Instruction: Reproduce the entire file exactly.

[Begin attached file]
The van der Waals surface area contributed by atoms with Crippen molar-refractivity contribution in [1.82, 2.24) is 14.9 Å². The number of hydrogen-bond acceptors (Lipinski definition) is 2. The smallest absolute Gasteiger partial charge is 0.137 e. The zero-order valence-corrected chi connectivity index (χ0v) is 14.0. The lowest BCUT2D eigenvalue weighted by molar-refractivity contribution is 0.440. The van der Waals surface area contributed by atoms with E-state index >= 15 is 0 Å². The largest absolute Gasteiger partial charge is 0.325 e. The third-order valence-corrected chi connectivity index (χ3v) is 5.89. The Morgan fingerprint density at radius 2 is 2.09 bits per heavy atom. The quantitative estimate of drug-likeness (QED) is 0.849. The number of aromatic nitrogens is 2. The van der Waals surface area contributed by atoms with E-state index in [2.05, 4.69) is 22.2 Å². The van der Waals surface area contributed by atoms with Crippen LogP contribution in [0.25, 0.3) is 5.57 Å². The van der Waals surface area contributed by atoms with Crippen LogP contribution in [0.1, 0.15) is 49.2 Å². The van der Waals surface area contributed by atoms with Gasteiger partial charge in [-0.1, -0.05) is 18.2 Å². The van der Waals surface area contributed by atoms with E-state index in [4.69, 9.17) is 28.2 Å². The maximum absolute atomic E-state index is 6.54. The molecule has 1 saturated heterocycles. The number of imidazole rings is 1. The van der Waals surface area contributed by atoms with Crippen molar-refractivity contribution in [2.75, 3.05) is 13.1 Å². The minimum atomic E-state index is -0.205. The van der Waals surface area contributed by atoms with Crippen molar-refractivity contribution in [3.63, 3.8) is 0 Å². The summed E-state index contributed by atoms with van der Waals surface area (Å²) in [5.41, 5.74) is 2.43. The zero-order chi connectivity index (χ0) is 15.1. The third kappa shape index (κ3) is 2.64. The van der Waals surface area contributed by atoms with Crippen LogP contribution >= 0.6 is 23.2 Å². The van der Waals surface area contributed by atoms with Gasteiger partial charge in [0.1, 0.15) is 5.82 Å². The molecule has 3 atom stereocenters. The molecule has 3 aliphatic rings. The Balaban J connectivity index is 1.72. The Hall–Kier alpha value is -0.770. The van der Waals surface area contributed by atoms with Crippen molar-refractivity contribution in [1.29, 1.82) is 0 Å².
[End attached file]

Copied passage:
The van der Waals surface area contributed by atoms with Crippen molar-refractivity contribution in [1.82, 2.24) is 14.9 Å². The number of hydrogen-bond acceptors (Lipinski definition) is 2. The smallest absolute Gasteiger partial charge is 0.137 e. The zero-order valence-corrected chi connectivity index (χ0v) is 14.0. The lowest BCUT2D eigenvalue weighted by molar-refractivity contribution is 0.440. The van der Waals surface area contributed by atoms with E-state index >= 15 is 0 Å². The largest absolute Gasteiger partial charge is 0.325 e. The third-order valence-corrected chi connectivity index (χ3v) is 5.89. The Morgan fingerprint density at radius 2 is 2.09 bits per heavy atom. The quantitative estimate of drug-likeness (QED) is 0.849. The number of aromatic nitrogens is 2. The van der Waals surface area contributed by atoms with E-state index in [2.05, 4.69) is 22.2 Å². The van der Waals surface area contributed by atoms with Crippen LogP contribution in [0.25, 0.3) is 5.57 Å². The van der Waals surface area contributed by atoms with Crippen LogP contribution in [0.1, 0.15) is 49.2 Å². The van der Waals surface area contributed by atoms with Gasteiger partial charge in [-0.1, -0.05) is 18.2 Å². The van der Waals surface area contributed by atoms with E-state index in [4.69, 9.17) is 28.2 Å². The maximum absolute atomic E-state index is 6.54. The molecule has 1 saturated heterocycles. The number of imidazole rings is 1. The van der Waals surface area contributed by atoms with Crippen molar-refractivity contribution in [2.75, 3.05) is 13.1 Å². The minimum atomic E-state index is -0.205. The van der Waals surface area contributed by atoms with Crippen molar-refractivity contribution in [3.63, 3.8) is 0 Å². The summed E-state index contributed by atoms with van der Waals surface area (Å²) in [5.41, 5.74) is 2.43. The zero-order chi connectivity index (χ0) is 15.1. The third kappa shape index (κ3) is 2.64. The van der Waals surface area contributed by atoms with Crippen LogP contribution >= 0.6 is 23.2 Å². The van der Waals surface area contributed by atoms with Gasteiger partial charge in [0.1, 0.15) is 5.82 Å². The molecule has 3 atom stereocenters. The molecule has 3 aliphatic rings. The Balaban J connectivity index is 1.72. The Hall–Kier alpha value is -0.770. The van der Waals surface area contributed by atoms with Crippen molar-refractivity contribution in [1.29, 1.82) is 0 Å².